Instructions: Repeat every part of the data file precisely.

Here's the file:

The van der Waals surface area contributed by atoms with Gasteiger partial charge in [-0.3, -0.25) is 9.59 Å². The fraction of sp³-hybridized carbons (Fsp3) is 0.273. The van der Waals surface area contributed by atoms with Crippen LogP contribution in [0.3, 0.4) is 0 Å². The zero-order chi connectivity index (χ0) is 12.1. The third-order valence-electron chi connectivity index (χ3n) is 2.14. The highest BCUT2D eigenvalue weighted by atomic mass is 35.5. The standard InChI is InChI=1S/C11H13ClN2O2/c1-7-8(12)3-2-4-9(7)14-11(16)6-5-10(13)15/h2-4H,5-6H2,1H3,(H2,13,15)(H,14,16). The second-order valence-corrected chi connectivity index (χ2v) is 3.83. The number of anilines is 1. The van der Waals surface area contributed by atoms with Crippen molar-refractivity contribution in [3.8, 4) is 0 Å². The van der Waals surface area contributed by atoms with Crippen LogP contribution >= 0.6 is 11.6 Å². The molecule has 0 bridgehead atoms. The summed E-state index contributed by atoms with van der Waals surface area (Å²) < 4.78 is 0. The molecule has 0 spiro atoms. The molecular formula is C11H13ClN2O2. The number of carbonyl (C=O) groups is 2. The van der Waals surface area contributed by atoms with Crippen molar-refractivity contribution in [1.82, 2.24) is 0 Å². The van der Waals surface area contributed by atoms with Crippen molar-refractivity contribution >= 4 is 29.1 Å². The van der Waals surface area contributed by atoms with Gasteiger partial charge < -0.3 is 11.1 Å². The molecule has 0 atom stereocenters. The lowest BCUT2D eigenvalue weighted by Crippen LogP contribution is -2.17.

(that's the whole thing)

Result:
The van der Waals surface area contributed by atoms with Gasteiger partial charge in [-0.3, -0.25) is 9.59 Å². The fraction of sp³-hybridized carbons (Fsp3) is 0.273. The van der Waals surface area contributed by atoms with Crippen LogP contribution in [0.3, 0.4) is 0 Å². The zero-order chi connectivity index (χ0) is 12.1. The third-order valence-electron chi connectivity index (χ3n) is 2.14. The highest BCUT2D eigenvalue weighted by atomic mass is 35.5. The standard InChI is InChI=1S/C11H13ClN2O2/c1-7-8(12)3-2-4-9(7)14-11(16)6-5-10(13)15/h2-4H,5-6H2,1H3,(H2,13,15)(H,14,16). The second-order valence-corrected chi connectivity index (χ2v) is 3.83. The number of anilines is 1. The van der Waals surface area contributed by atoms with Crippen molar-refractivity contribution in [3.8, 4) is 0 Å². The van der Waals surface area contributed by atoms with Crippen LogP contribution >= 0.6 is 11.6 Å². The molecule has 0 bridgehead atoms. The summed E-state index contributed by atoms with van der Waals surface area (Å²) < 4.78 is 0. The molecule has 0 spiro atoms. The molecular formula is C11H13ClN2O2. The number of carbonyl (C=O) groups is 2. The van der Waals surface area contributed by atoms with Crippen molar-refractivity contribution in [1.82, 2.24) is 0 Å². The van der Waals surface area contributed by atoms with Crippen molar-refractivity contribution >= 4 is 29.1 Å². The van der Waals surface area contributed by atoms with Gasteiger partial charge < -0.3 is 11.1 Å². The molecule has 0 atom stereocenters. The lowest BCUT2D eigenvalue weighted by Crippen LogP contribution is -2.17.